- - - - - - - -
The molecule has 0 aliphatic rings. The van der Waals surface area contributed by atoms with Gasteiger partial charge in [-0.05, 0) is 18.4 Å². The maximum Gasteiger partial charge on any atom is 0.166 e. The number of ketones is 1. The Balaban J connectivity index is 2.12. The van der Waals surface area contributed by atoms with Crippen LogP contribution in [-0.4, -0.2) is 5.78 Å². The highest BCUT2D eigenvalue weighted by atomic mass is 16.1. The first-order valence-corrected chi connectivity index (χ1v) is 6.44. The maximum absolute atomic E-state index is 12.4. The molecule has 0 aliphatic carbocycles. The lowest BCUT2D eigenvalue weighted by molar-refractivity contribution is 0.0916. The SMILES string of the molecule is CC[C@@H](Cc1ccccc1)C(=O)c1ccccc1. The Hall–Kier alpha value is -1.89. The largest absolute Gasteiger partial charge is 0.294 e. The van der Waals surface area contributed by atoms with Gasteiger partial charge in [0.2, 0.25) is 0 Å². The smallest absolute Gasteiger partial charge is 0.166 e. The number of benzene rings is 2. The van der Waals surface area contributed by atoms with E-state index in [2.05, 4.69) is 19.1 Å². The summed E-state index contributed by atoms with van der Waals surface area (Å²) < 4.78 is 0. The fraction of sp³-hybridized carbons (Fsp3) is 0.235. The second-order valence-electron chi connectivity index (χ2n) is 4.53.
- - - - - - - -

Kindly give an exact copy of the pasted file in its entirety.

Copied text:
The molecule has 0 aliphatic rings. The van der Waals surface area contributed by atoms with Gasteiger partial charge in [-0.05, 0) is 18.4 Å². The maximum Gasteiger partial charge on any atom is 0.166 e. The number of ketones is 1. The Balaban J connectivity index is 2.12. The van der Waals surface area contributed by atoms with Crippen LogP contribution in [-0.4, -0.2) is 5.78 Å². The highest BCUT2D eigenvalue weighted by atomic mass is 16.1. The first-order valence-corrected chi connectivity index (χ1v) is 6.44. The maximum absolute atomic E-state index is 12.4. The molecule has 0 aliphatic carbocycles. The lowest BCUT2D eigenvalue weighted by molar-refractivity contribution is 0.0916. The SMILES string of the molecule is CC[C@@H](Cc1ccccc1)C(=O)c1ccccc1. The Hall–Kier alpha value is -1.89. The largest absolute Gasteiger partial charge is 0.294 e. The van der Waals surface area contributed by atoms with Gasteiger partial charge in [0.2, 0.25) is 0 Å². The smallest absolute Gasteiger partial charge is 0.166 e. The number of benzene rings is 2. The van der Waals surface area contributed by atoms with E-state index in [2.05, 4.69) is 19.1 Å². The summed E-state index contributed by atoms with van der Waals surface area (Å²) < 4.78 is 0. The fraction of sp³-hybridized carbons (Fsp3) is 0.235. The second-order valence-electron chi connectivity index (χ2n) is 4.53.